HISTOIRE DES HALFS
Introduction, Half tonner List, Architectes, Résultats, No Voile
à jour au: 2022
1972 Plan Farr #??, (his first HT!)
From RB Sailing Blog: "Back to the boat that signalled the start of a new era - Bruce Farr's first keelboat, the Half Ton design Titus Canby. This yacht was designed in the early 1970s for Auckland sailor Rob Blackburn - he required a yacht around 8m in length that would have a low building cost. The basic design concept heralded something quite new - light displacement married to broad aft sections, and fine for'ard sections for cutting through the Hauraki Gulf chop. A modest length of 8.1m allowed a fair and easily driven hull that would not require a large sail plan. The idea was to achieve a boat that would have enough weight for stability but still be light enough to plane and surf downwind. Titus Canby looked very different to the types of boat popular at the time, and was relatively high wooded and blocky looking, with a long cabin almost equal in height to the yacht's freeboard.
Farr designed a fractional 7/8th rig for Titus Canby with a small headsail and, for the times, a relatively large main. At the time that the design was being conceived the RORC rule was being phased out in deference to the new IOR. Small adjustments were made to the design of the yacht so that it could be made into a Half Tonner. This led to a little more beam amidships and more depth in the midship area. A careful arrangement of the for'ard girth stations around the stem knuckle allowed the FIGS measurement point to be pushed slightly aft relative to FGS which helped the Forward Overhang Correction measurement."
Titus Canby in her original white
colour scheme in 1972 (photo DB Yachting Annual),
"The stern of Titus Canby was
cut off almost vertically to achieve a lower rated length. But to achieve a
Half Ton rating Blackburn had to cut some lead out of the trailing area
of the keel and replace the missing area with wood, and place 8kg of lead under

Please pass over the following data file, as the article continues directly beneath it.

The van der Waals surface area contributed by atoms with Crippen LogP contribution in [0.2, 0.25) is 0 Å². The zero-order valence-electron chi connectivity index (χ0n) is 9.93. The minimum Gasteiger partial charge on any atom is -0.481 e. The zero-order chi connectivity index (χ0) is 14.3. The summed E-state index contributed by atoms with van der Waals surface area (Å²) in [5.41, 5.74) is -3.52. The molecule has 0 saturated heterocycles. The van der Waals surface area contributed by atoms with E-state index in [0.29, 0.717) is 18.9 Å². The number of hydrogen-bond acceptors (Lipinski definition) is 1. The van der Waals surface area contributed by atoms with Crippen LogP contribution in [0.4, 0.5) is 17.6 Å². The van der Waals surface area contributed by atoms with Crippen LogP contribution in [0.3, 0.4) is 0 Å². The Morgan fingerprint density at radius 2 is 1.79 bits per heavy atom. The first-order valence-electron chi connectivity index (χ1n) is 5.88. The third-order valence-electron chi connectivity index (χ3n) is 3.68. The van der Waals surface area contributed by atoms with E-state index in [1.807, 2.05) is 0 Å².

South Pacific Half Ton Trophy series: ?e/??
owner, Ian Gibbs and new name
Tohe Candu, NZ 1505
South Pacific Half Ton Trophy series: 1 - 1 - 3 - 5 = 1st/33,
"Tohe Candu on her way to winning the 97-mile short ocean race during the South Pacific Half Ton Trophy series (DB Yachting Annual)"
Cowes Week: 1st/44 Class V
September, Half Ton Cup, La Rochelle: 17 - 16 - 24 - 12 - 3 = 8e/??
"Tohe Candu competing in the 1974 Half Ton Cup (photo Beken | Farr Yacht Design website)",
Half Ton Championship: ?e/??
"Tohe Candu returned to New Zealand and survived several rule changes to remain extremely competitive in local racing even five years after the lines were first put to paper. This was helped by a new taller 3/4 rig for the 1976 Half Ton Championship, which extracted a little more potential from the boat. Tohe Candu almost won the series, initially finishing just over one point ahead of Peter Spencer's S&S design Cotton Blossom, but was relegated to runner up after a controversial points award by the race committee that went in favour of Cotton Blossom."
New owner, and new name
Titus Canby, K 1505
2000 December, RPNYC 2000 - 2001, coastal: 5e/??
2002 June, RPNYC 2002 - 2003, dv: ?e/??
2003 June, RPNYC 2003
- 2004, dv winter: ?e/??
November, Line 7: ?e/??
December, RPNYC Summer 2003 - 2004: ?e/??
2004 June, RPNYC 2004
- 2005, dv winter: ?e/??
2 October, LBYC, Singlehanded: 4e/??
December, RPNYC Spring 2004: ?e/??
2005 30 January, LBYC
2005, Opening Day: 1er/?? :
February, RPNYC Spring 2005: ?e/?? ...
2006 February, RPNYC
harbour 2006, dv presidents: ?e/??
2007 February, Line 7
2007, dv inshore: ?e/??
2008 February, RPNYC
combined 2007-8- dv Sunday: ?e/??
2009 January, RPNYC new
year series 2009, dv presidents: ?e/??
Port Nicholson Regatta: ?e/? div B
Port Nicholson Regatta: 2e/8
Port Nicholson Regatta: ?e/?
Port Nicholson Regatta: ?e/?
"Titus Canby during the March 2017 Port Nicholson Line 7 Regatta (photo Chris Coad/SailWorld)"
Canby has recently returned to Auckland, and since early 2022 was undergoing
a thorough restoration at The Landing in Okahu Bay."
All information and pictures are from RB Sailing Blog